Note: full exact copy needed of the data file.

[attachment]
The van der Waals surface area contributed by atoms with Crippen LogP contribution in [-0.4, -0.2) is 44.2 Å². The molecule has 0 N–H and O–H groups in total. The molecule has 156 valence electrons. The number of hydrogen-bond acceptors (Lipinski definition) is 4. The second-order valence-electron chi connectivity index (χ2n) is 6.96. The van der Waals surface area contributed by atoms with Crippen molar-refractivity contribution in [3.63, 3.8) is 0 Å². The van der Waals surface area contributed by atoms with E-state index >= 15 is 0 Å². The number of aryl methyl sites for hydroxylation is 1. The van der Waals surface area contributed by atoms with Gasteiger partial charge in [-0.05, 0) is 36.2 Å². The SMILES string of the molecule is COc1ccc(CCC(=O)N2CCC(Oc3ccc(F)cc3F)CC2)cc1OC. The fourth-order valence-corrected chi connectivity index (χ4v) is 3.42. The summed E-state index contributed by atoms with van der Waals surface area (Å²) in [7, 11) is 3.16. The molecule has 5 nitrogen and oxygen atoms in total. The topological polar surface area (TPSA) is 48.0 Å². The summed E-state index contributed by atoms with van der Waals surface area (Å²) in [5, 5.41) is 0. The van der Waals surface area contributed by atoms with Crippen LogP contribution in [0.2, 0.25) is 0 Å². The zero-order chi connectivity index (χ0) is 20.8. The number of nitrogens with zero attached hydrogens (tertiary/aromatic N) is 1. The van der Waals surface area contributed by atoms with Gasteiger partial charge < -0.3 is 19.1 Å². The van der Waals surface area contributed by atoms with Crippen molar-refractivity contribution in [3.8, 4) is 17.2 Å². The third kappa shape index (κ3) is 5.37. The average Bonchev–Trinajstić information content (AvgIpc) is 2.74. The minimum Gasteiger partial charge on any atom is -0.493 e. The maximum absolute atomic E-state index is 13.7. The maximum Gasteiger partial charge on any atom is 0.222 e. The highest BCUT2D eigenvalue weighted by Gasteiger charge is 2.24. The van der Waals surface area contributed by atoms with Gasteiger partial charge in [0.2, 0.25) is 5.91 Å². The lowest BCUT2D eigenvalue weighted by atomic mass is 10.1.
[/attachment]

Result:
The van der Waals surface area contributed by atoms with Crippen LogP contribution in [-0.4, -0.2) is 44.2 Å². The molecule has 0 N–H and O–H groups in total. The molecule has 156 valence electrons. The number of hydrogen-bond acceptors (Lipinski definition) is 4. The second-order valence-electron chi connectivity index (χ2n) is 6.96. The van der Waals surface area contributed by atoms with Crippen molar-refractivity contribution in [3.63, 3.8) is 0 Å². The van der Waals surface area contributed by atoms with E-state index >= 15 is 0 Å². The number of aryl methyl sites for hydroxylation is 1. The van der Waals surface area contributed by atoms with Gasteiger partial charge in [-0.05, 0) is 36.2 Å². The SMILES string of the molecule is COc1ccc(CCC(=O)N2CCC(Oc3ccc(F)cc3F)CC2)cc1OC. The fourth-order valence-corrected chi connectivity index (χ4v) is 3.42. The summed E-state index contributed by atoms with van der Waals surface area (Å²) in [7, 11) is 3.16. The molecule has 5 nitrogen and oxygen atoms in total. The topological polar surface area (TPSA) is 48.0 Å². The summed E-state index contributed by atoms with van der Waals surface area (Å²) in [5, 5.41) is 0. The van der Waals surface area contributed by atoms with Crippen LogP contribution in [0.2, 0.25) is 0 Å². The zero-order chi connectivity index (χ0) is 20.8. The number of nitrogens with zero attached hydrogens (tertiary/aromatic N) is 1. The van der Waals surface area contributed by atoms with Gasteiger partial charge < -0.3 is 19.1 Å². The van der Waals surface area contributed by atoms with Crippen molar-refractivity contribution in [3.8, 4) is 17.2 Å². The third kappa shape index (κ3) is 5.37. The average Bonchev–Trinajstić information content (AvgIpc) is 2.74. The minimum Gasteiger partial charge on any atom is -0.493 e. The maximum absolute atomic E-state index is 13.7. The maximum Gasteiger partial charge on any atom is 0.222 e. The highest BCUT2D eigenvalue weighted by Gasteiger charge is 2.24. The van der Waals surface area contributed by atoms with Gasteiger partial charge in [0.2, 0.25) is 5.91 Å². The lowest BCUT2D eigenvalue weighted by atomic mass is 10.1.